What landed me in bed was absurd. Doing laundry in the basement of my sister’s house, I’d leaned into the tall top-loader to pick up my daughter’s wet shoes, and the glass door clonked me on the back of the head. It knocked me for a loop. I couldn’t see straight, fumbled for words and experienced tunnel vision.
At the emergency room, I was diagnosed with a concussion. It was a doozy. I couldn’t listen to the radio, watch TV, write or even read without my eyes hurting and my head swimming.
In that dark bedroom, lying to rest my aching brain, I was terrified. The very things that I would do in normal circumstances to calm myself were off limits: reading, listening to music, running.
Illuminated screens — from computers to televisions to laptops — left a ghost image in my head when I closed my eyes. I had no idea whether the damage would be permanent.
I did what most people do in dire circumstances: I prayed.
There are three essential prayers, according to writer and activist Anne Lamott: help, thanks and wow. I was stuck in help mode. I recited words I’d known since I was a child, puzzling over their strange phrases.
“Give us this day our daily bread,” I said again and again, turning the words over, as if I’d never quite heard them in this way. Was our day a kind of “daily bread?” Was bread a metaphor for all the sustenance that we required? Why the repetition of “day?”
I loved the rhythm of the line, almost iambic tetrameter.
Then I started thinking about the people I’d known who had suffered head injuries, suddenly kin to them, a tribe of the brain-addled.
There was the neighbor boy, who’d been hit by a car while riding his bike. He’d never been the same again, stuck mentally at the age of the accident. The poet friend who’d been struck in the head by a shelf of books, the most poetic and cruel of injuries a writer could imagine.
In that dark, I listened to myself think. In that dark, poetry came in fragments of phrases: Like looking out / The wrong end of the telescope. / The wind, making a voice / Of everything in its way. / Ghost-halo at my third eye. / The sound of the dog barking / Rings the doorbell.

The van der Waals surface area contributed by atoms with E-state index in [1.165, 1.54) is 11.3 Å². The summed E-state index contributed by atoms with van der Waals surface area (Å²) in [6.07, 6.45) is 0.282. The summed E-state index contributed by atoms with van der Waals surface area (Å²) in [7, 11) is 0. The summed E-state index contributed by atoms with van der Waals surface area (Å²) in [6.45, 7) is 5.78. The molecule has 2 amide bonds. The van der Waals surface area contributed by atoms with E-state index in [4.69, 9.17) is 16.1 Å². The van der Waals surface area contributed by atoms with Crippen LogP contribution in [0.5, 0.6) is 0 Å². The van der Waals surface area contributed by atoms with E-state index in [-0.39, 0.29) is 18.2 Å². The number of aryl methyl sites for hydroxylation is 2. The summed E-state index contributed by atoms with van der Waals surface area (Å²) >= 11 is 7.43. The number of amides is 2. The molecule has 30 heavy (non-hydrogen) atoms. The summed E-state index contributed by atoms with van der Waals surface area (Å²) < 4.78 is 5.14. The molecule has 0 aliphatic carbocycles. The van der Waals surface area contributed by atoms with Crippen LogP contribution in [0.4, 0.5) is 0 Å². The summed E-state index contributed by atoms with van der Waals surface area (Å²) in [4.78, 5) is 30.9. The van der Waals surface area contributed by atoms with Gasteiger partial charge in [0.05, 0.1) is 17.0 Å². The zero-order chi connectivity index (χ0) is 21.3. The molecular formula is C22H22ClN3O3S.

Line by line, my panic quieted. I was not entirely myself, but each phrase felt like a way to make a self again.
This concussion also returned me to something I loved as a child: a rest. We need a break, a refuge, a place to be immersed in self-forgetting to feel human.
Beside my bed in the dark lay Harper’s columnist Rebecca Solnit’s Hope in the Dark, a symbol of itself. Joy can be, in Solnit’s words, “a fine initial act of insurrection.”
I wondered if this concussion actually resembled our present national illness — digital media inflaming one crisis after another. Yes, it’s true, real crises abound: climate change, war and terrorism, racial oppression, predatory capitalism, sexual violence. But crisis thinking may be itself a sort of concussed thinking.
We fling ourselves at the latest atrocious distraction and lose our reason and empathy. Our empire and its echo chambers have made us terrified of terror, forgetful of our own histories of violence. We shield ourselves but we have no refuge. We lash out and have no rest.
In that dark room, nursing my head, poetry was a way to return to myself, to remember other people who had suffered as I was suffering.
In that dark room, freed from the blare of the news, I thought: Donald Trump does not exist. And in that dark room, he did not.
But I also had to leave that room in order to return to my life.
Sometimes, my doctor informed me, concussion sufferers stay too long in the dark, become too accustomed to the lack of light and sound. Their symptoms can linger.
So I’d take walks, each day a bit longer, until I felt a bit dizzy or light in the head. Each day, my world grew a bit wider.
I’d do exercises that looked as if I were robotically shaking my head no, while looking directly at a letter pasted on the wall at eye level.
Every few weeks, the therapist spurred me to shake my head faster, reading that letter incessantly, until my balance recalibrated. Suddenly I could read again without discomfort, without feeling as if I were on a boat in the middle of the ocean.
Yet the dark room would be a refuge I had to return to, every day. Perhaps all of us — the whole country, the whole world, maybe — could use a rest. A refuge. Like asylum for the exile. Like daily bread to feed our injured brains. To help us return to ourselves.